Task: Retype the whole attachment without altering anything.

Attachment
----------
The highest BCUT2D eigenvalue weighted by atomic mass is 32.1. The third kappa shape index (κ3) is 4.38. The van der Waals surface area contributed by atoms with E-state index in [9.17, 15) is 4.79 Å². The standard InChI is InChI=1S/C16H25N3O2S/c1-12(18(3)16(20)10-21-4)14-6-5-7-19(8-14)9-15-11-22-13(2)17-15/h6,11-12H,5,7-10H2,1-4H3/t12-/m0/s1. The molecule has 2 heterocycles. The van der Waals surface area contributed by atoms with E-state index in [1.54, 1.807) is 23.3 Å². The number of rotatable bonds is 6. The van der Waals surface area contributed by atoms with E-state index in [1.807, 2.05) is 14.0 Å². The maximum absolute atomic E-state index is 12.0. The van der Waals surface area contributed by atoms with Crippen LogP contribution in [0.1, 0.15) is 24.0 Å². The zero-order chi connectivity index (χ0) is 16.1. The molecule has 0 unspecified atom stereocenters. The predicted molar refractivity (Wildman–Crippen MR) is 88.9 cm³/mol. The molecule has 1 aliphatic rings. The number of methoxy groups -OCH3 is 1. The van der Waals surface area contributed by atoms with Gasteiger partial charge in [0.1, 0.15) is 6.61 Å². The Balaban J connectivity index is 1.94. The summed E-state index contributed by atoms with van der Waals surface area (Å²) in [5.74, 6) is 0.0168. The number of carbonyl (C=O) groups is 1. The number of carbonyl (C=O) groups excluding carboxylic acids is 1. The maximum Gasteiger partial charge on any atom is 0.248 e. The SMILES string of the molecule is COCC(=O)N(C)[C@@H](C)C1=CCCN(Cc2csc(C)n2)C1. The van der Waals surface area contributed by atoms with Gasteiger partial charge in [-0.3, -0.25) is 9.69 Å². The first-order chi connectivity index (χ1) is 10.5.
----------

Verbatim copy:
The highest BCUT2D eigenvalue weighted by atomic mass is 32.1. The third kappa shape index (κ3) is 4.38. The van der Waals surface area contributed by atoms with E-state index in [9.17, 15) is 4.79 Å². The standard InChI is InChI=1S/C16H25N3O2S/c1-12(18(3)16(20)10-21-4)14-6-5-7-19(8-14)9-15-11-22-13(2)17-15/h6,11-12H,5,7-10H2,1-4H3/t12-/m0/s1. The molecule has 2 heterocycles. The van der Waals surface area contributed by atoms with E-state index in [1.54, 1.807) is 23.3 Å². The number of rotatable bonds is 6. The van der Waals surface area contributed by atoms with E-state index in [1.807, 2.05) is 14.0 Å². The maximum absolute atomic E-state index is 12.0. The van der Waals surface area contributed by atoms with Crippen LogP contribution in [0.1, 0.15) is 24.0 Å². The zero-order chi connectivity index (χ0) is 16.1. The molecule has 0 unspecified atom stereocenters. The predicted molar refractivity (Wildman–Crippen MR) is 88.9 cm³/mol. The molecule has 1 aliphatic rings. The number of methoxy groups -OCH3 is 1. The van der Waals surface area contributed by atoms with Gasteiger partial charge in [0.1, 0.15) is 6.61 Å². The Balaban J connectivity index is 1.94. The summed E-state index contributed by atoms with van der Waals surface area (Å²) in [5.74, 6) is 0.0168. The number of carbonyl (C=O) groups is 1. The number of carbonyl (C=O) groups excluding carboxylic acids is 1. The maximum Gasteiger partial charge on any atom is 0.248 e. The SMILES string of the molecule is COCC(=O)N(C)[C@@H](C)C1=CCCN(Cc2csc(C)n2)C1. The van der Waals surface area contributed by atoms with Gasteiger partial charge in [-0.3, -0.25) is 9.69 Å². The first-order chi connectivity index (χ1) is 10.5.